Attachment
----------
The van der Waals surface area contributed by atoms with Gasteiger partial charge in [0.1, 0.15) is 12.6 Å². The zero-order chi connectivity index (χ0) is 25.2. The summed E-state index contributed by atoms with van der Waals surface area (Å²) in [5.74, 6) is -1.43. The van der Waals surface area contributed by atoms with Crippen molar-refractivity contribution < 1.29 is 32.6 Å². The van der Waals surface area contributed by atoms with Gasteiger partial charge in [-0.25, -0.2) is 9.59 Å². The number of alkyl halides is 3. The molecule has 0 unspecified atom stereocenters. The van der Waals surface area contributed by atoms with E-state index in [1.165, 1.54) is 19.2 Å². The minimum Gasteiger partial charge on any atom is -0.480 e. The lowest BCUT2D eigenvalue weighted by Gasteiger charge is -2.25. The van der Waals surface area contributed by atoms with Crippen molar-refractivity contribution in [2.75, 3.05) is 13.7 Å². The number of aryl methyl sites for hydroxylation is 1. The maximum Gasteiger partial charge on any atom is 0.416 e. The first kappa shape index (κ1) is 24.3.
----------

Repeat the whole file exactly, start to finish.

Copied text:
The van der Waals surface area contributed by atoms with Gasteiger partial charge in [0.1, 0.15) is 12.6 Å². The zero-order chi connectivity index (χ0) is 25.2. The summed E-state index contributed by atoms with van der Waals surface area (Å²) in [5.74, 6) is -1.43. The van der Waals surface area contributed by atoms with Crippen molar-refractivity contribution < 1.29 is 32.6 Å². The van der Waals surface area contributed by atoms with Gasteiger partial charge in [-0.25, -0.2) is 9.59 Å². The number of alkyl halides is 3. The molecule has 0 unspecified atom stereocenters. The van der Waals surface area contributed by atoms with E-state index in [1.165, 1.54) is 19.2 Å². The minimum Gasteiger partial charge on any atom is -0.480 e. The lowest BCUT2D eigenvalue weighted by Gasteiger charge is -2.25. The van der Waals surface area contributed by atoms with Crippen molar-refractivity contribution in [2.75, 3.05) is 13.7 Å². The number of aryl methyl sites for hydroxylation is 1. The maximum Gasteiger partial charge on any atom is 0.416 e. The first kappa shape index (κ1) is 24.3.